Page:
Friday, 22 May 2015

Oslo workshop – Day 5

It's day 5 at the Oslo gamma strength workshop.  I've learnt quite a lot – particularly about how rich the data is from a wide range of experiments, and also how it is difficult to reconcile the interpretation of different experiments using different methods (such as those that excite nuclei with gamma rays vs those that use neutrons).  My talk is coming up later today, and I hope to get some good questions and suggestions for what I might calculate.

As much as I have been enjoying the conference, if I had been a bit quicker to notice, I'd have skipped one of the sessions on Wednesday because there were taking place, in the next building, the Abel lectures from this year's Abel prize.  The Abel prize, named after Norwegian mathematician Niels Henrik Abel, was set up in response to the Nobel prize not featuring a mathematics prize.  It's a prestigious thing, and the award this year went to John Nash Jr and Louis Nirenberg, both of whom were speaking on Wednesday, followed by longer talks about their work and legacy.  Quite an opportunity missed by me to go and see them!

Being at the University of Oslo, too, reminds me about gnus -- a computer program which runs under that operating system (and text editor) known as Emacs.  I used to use gnus as a newsgroup reader, and as an email program.  It is a brilliant program and could do all sorts of neat things, helped by the fact that it was extendable by users who were prepared to do a bit of emacs-lisp programming.  I was, and I even contributed a couple of patches to fix bugs in beta versions of the program.  As a result, my name can be found on every unix (including Apple Mac) computer, in the file containing the list of contributors to the gnus part of emacs.

Yesterday was the conference outing and dinner.  The outing was to Oscarshall, a royal palace set in a peninsula a short walk from the city centre.  The picture above does not do justice to the pretty meadow full of dandelions that we walked past on the way there.  The dinner was very fancy, and very tasty.  The Paleo Brasserie catered for us very well, and in particular gave me an excellent vegetarian meal.  The dessert was white chocolate with dill ice cream.  It's safe to say that I have never had dill ice cream before.

Update: The day after writing this post, John Nash travelled back from Oslo to New Jersey, and died in a car crash on his way home from the airport.

Wednesday, 20 May 2015

The Oslo Method

I'm in Oslo this week for a workshop on gamma–ray strength and level density -- essentially the study of how strongly nuclei respond to being hit by gamma rays, as a function of the gamma ray energy, and what you can tell about nuclear structure through it.  They are experts on the topic here in Oslo, performing experiments with their cyclotron and deducing the gamma strength and level density using the Oslo Method, which sounds like a Cold War thriller.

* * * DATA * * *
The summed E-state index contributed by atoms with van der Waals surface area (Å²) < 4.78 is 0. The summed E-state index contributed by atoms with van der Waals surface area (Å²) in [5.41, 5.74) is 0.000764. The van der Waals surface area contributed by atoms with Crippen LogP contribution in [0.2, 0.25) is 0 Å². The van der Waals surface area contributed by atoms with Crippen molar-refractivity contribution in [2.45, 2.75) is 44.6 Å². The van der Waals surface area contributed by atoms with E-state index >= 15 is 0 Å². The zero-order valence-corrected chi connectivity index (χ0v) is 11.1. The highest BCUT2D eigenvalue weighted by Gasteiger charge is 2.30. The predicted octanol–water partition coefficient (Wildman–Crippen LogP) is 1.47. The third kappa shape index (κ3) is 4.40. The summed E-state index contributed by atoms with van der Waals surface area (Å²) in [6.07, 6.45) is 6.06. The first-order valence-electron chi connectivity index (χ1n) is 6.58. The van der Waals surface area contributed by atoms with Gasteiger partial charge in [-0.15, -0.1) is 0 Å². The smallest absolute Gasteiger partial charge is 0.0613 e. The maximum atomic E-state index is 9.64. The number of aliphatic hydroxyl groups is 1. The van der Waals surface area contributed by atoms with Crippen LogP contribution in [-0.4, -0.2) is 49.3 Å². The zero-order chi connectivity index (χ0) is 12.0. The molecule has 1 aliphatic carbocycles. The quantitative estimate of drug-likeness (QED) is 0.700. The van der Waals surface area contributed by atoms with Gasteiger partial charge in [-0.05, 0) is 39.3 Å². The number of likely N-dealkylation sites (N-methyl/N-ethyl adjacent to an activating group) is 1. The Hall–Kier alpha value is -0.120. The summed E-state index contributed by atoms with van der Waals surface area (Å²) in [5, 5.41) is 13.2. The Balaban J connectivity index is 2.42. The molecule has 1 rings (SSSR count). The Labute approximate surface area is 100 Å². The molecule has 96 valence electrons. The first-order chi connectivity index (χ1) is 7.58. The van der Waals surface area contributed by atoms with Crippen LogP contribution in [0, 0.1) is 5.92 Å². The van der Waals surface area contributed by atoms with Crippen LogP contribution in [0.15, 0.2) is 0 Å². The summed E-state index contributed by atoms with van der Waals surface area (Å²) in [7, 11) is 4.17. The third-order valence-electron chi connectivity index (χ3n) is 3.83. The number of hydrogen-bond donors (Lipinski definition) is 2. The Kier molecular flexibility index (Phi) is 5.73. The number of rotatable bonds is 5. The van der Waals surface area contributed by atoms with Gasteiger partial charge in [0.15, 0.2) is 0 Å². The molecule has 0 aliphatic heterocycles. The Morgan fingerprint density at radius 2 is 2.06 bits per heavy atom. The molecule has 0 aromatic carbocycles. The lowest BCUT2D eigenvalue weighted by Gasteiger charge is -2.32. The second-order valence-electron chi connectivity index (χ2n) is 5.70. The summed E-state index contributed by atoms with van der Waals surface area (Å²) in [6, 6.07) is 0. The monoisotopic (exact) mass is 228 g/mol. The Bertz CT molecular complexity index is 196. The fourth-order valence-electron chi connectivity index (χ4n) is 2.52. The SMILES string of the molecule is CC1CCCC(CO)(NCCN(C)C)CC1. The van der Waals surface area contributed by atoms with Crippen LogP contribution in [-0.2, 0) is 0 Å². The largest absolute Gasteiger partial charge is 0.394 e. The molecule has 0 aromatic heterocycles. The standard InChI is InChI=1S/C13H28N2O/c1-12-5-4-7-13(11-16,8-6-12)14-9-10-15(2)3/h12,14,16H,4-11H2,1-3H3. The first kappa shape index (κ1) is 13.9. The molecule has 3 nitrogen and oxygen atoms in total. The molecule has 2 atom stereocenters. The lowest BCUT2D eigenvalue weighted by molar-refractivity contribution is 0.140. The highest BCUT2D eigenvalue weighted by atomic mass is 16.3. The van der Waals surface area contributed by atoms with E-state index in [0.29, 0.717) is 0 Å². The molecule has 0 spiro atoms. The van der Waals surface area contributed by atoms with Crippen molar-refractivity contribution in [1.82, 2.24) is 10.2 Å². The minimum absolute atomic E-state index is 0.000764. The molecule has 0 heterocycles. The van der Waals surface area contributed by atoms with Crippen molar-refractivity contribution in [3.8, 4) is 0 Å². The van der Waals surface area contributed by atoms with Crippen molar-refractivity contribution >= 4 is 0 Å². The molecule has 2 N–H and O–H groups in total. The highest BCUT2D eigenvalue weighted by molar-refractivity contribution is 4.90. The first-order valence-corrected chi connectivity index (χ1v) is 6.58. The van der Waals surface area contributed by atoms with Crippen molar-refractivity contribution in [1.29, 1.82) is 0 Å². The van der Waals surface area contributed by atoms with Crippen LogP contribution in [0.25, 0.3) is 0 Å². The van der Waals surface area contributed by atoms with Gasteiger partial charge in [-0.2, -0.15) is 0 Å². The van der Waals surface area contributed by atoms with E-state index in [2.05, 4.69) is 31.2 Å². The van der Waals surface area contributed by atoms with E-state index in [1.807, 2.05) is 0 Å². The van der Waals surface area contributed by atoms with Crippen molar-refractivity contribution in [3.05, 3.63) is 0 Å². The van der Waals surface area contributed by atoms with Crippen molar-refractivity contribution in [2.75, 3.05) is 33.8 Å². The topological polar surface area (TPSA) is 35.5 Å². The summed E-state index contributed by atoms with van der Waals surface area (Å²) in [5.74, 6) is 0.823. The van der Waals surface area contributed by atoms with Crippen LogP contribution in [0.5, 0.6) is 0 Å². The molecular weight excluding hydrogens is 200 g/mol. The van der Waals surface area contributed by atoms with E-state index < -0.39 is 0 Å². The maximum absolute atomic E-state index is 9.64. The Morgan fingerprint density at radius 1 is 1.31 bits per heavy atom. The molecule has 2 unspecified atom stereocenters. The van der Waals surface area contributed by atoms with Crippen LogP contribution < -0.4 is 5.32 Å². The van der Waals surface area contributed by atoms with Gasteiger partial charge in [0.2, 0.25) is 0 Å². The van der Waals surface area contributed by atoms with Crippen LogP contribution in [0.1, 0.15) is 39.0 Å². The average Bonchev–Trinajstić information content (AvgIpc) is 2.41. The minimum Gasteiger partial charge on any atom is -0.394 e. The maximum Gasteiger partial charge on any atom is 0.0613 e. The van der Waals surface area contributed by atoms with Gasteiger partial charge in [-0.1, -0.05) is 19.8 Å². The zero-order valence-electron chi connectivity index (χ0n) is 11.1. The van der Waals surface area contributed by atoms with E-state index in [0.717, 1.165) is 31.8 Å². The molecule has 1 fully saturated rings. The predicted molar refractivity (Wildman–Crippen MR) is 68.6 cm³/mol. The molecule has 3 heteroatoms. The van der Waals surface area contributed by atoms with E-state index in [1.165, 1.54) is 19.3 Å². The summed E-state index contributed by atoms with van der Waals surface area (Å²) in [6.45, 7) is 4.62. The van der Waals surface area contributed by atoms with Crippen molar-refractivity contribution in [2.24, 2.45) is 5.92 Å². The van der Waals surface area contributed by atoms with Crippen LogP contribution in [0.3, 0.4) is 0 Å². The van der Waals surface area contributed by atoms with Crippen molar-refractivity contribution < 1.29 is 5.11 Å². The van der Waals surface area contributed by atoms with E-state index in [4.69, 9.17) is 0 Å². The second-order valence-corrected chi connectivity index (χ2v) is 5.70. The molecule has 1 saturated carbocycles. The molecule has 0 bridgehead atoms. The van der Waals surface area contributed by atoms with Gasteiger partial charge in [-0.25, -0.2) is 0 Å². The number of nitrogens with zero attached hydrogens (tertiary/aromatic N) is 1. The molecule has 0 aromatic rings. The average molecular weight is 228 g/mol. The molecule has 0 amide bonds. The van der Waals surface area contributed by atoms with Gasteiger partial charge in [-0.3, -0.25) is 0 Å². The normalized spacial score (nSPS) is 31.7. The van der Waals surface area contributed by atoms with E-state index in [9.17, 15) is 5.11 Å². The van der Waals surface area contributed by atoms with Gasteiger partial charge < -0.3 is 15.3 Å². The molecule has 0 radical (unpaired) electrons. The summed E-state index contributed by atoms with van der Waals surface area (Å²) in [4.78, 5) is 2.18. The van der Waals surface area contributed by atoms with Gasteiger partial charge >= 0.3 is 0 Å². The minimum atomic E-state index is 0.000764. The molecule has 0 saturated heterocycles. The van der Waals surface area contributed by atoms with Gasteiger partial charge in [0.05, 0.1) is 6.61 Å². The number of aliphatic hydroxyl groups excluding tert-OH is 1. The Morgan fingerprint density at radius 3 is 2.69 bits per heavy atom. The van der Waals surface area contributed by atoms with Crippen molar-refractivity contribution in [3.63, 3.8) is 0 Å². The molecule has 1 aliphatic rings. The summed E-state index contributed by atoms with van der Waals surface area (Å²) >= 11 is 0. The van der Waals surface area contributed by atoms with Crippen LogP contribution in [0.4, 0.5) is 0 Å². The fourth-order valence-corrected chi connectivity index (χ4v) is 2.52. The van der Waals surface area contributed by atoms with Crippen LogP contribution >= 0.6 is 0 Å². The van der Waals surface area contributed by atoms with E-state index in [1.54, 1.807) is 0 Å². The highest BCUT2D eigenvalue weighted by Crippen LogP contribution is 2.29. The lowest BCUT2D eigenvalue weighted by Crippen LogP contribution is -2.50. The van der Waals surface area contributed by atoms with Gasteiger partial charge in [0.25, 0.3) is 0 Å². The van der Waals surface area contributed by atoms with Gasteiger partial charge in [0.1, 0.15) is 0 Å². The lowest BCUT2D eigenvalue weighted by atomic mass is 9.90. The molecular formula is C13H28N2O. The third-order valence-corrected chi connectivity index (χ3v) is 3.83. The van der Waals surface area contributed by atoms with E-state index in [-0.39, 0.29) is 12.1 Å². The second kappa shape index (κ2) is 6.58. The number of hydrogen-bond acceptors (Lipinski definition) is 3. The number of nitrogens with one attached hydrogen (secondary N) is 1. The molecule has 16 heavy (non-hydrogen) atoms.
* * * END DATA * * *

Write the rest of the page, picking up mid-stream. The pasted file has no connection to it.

I came because I've been involved a bit in calculating strength functions, so I've come to advertise my method to the community.  The code I use to do it has been published and is available for anyone to use, so hopefully my talk will spur some applications of the code.  I also came for the excellent buffet, presented on Monday evening, as shown in the picture.

I started the #oslogamma hashtag on Twitter which has been picked up by a few other participants, so if you are reading this post in the week that I posted it, then you can follow a bit of live-tweeting.

Thursday, 30 April 2015

Bricks and mortar

One thing that readers in the UK will have probably noticed is that there is a general election next week.  Science has not been a particular topic in the election campaigns of hopeful MPs or their parties, and neither would one particularly expect it to be.  One slightly tangential way in which political issues comes up in nuclear physics is in the cost of accommodation -- something that has come up somewhat in the pre-election debates.  

Universities in the UK pay salaries on a national scale, so that those in one part of the country earn the same as those in another.  Equal pay for equal work is sensible enough, but when living in one part of the country costs twice as much as another part, then a policy of equal quality of life would seem more reasonable.  Here, in the South East of England, housing is particularly expensive.  It's a problem when we want to attract people to the University.  If things don't change, the obvious answer seems to me to be that we should just stop having public services in the south-east.  If people want to have children going to school, they should move up north.  If they get cancer they can move up north for treatment, and so on.  We even have a new political party in Guildford (the Guildford Greenbelt Group) who have determined to stop teachers and nurses moving here, because Guildford is not for such as them.